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Johann Sebastian Bach’s masterpiece of invention, the so-called ‘Goldberg Variations’ BWV 988, constitutes the conclusion of his four-part Clavier- bung and is a cornerstone of the keyboard repertoire.

The opening Aria, beautifully tranquil and ornamented, provides a ground bass upon which the 30 variations that follow are constructed: the 32-bar subject corresponding perfectly with the total number of movements (including the repeat of the Aria).

The cyclical structure is emphasised by the division of the whole into ten groups of three movements, which close with canons of increasing intervals of imitation.

With several hundred performances by the great artists of the past readily available, those familiar with Bach’s most often recorded keyboard work must surely already have their own preferred recordings and would therefore feel compelled to compare any new offering favourably (or otherwise). I feel I must add a caveat here to say that, as predominantly a pianist with an unsettled relationship with the harpsichord, my own preference would usually be to hear this work performed on the piano. It was with great interest, then, that I settled down into my comfortable armchair to listen to Malcolm Archer (Convivium Records).

Malcolm Archer enjoys a distinguished career, and is in frequent demand as a composer, organist, and harpsichordist. He has an extensive repertoire and has performed all over the world, including the United States, Canada, New Zealand and Europe. Recorded in the newly converted St Paul’s Church House, Staverton, which is also Malcolm’s home, and performed on a harpsichord by Alan Gotto (a copy of an instrument by Christian Zell built in 1728) this is an intimate and warm account. With domestic music-making the limit of what many of us have been able to aspire to during this past unimaginably difficult year I was struck, not only by an image of Malcolm spending many hours at home practising in preparation, but also of the young Johann Gottlieb Goldberg playing for Count Kaiserling during a mythical bout of insomnia.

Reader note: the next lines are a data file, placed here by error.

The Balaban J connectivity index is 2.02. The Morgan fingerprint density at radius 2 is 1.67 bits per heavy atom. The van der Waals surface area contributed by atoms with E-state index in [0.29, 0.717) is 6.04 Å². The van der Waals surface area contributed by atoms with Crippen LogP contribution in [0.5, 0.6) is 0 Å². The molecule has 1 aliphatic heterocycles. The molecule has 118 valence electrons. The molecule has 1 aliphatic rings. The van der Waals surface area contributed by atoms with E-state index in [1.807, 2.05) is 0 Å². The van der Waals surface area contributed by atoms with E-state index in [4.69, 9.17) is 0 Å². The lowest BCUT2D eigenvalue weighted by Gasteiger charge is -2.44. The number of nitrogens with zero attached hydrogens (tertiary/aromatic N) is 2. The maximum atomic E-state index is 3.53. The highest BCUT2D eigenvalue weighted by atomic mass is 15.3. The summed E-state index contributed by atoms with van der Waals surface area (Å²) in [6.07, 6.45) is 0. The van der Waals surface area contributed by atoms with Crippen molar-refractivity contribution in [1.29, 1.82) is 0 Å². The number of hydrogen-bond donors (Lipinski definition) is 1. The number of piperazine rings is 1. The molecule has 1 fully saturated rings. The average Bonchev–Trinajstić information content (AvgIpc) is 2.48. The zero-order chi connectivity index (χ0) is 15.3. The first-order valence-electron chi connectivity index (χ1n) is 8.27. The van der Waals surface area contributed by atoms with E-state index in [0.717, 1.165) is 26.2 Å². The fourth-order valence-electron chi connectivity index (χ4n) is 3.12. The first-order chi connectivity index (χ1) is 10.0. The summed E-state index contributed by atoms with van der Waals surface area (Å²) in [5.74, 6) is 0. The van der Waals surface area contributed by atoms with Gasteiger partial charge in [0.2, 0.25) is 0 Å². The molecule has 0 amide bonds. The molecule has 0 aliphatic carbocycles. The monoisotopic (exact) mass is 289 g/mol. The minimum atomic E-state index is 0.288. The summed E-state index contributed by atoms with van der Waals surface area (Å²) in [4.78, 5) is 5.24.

The opening Aria has a wonderfully expressive freedom, with a sustained cantabile line, and the subtle ornamentation during the repeated sections is tastefully executed in keeping with the prevailing mood. There’s a great variety of colour as the variations progress, utilising the two manuals to great effect, keeping the sound of the harpsichord fresh while highlighting moments of interest with transparent textures. The overall pacing is well judged, emphasising each suite of three pieces and giving the listener enough time to reflect. Malcolm does not go for extremes of tempi compared with other versions, which brings poise and clarity to his playing.

Whilst I’m not overly keen on the clipped phrase endings in the first half of Variation 4 there’s much else to bring a smile to one’s face, particularly the flourishes in Variation 5, the energetic gestures and sheer panache of Variation 16 (the overture which marks the beginning of the second half of the work), and the achingly expressive interpretation of the extraordinary music of Variation 25.

Mention must also be made of recording engineer Adaq Khan, who wonderfully captures the harpsichord sound, programme notes by the endlessly fascinating David Owen Norris, and a portrait of J. S. Bach by Alison Archer included as the cover image.

Malcolm Archer clearly has a natural affinity with the music, which is not surprising given his vast experience as a fine composer himself, and having performed or conducted many of Bach’s organ, harpsichord, and choral works. This is an assured and expressive performance, full of beauty and invention, without any flashy displays of technique or personality to detract from the impact of this monumental work. Perfect listening for lifting one’s spirits.

Review written by:

Review published in:

Other reviews by this author:

No other reviews found

Featured artists:

Featured composers: